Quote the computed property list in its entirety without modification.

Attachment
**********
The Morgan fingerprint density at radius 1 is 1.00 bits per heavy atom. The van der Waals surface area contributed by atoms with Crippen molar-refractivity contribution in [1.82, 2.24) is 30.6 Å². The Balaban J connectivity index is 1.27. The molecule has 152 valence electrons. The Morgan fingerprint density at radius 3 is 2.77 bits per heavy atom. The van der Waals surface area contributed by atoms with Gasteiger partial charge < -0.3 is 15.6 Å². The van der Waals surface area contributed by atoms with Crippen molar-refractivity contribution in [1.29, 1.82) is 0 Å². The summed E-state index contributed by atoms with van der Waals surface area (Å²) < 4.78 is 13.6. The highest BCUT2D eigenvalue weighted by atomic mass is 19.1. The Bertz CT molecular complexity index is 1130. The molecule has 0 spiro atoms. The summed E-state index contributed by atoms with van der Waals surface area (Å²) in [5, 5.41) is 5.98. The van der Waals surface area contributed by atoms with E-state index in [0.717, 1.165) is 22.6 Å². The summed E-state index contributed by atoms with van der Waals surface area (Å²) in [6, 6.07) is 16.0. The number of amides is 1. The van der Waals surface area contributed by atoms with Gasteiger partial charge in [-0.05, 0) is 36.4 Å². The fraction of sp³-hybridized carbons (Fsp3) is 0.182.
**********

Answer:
The Morgan fingerprint density at radius 1 is 1.00 bits per heavy atom. The van der Waals surface area contributed by atoms with Crippen molar-refractivity contribution in [1.82, 2.24) is 30.6 Å². The Balaban J connectivity index is 1.27. The molecule has 152 valence electrons. The Morgan fingerprint density at radius 3 is 2.77 bits per heavy atom. The van der Waals surface area contributed by atoms with Gasteiger partial charge < -0.3 is 15.6 Å². The van der Waals surface area contributed by atoms with Crippen molar-refractivity contribution in [1.29, 1.82) is 0 Å². The summed E-state index contributed by atoms with van der Waals surface area (Å²) < 4.78 is 13.6. The highest BCUT2D eigenvalue weighted by atomic mass is 19.1. The Bertz CT molecular complexity index is 1130. The molecule has 0 spiro atoms. The summed E-state index contributed by atoms with van der Waals surface area (Å²) in [5, 5.41) is 5.98. The van der Waals surface area contributed by atoms with E-state index in [0.717, 1.165) is 22.6 Å². The summed E-state index contributed by atoms with van der Waals surface area (Å²) in [6, 6.07) is 16.0. The number of amides is 1. The van der Waals surface area contributed by atoms with Gasteiger partial charge in [-0.05, 0) is 36.4 Å². The fraction of sp³-hybridized carbons (Fsp3) is 0.182.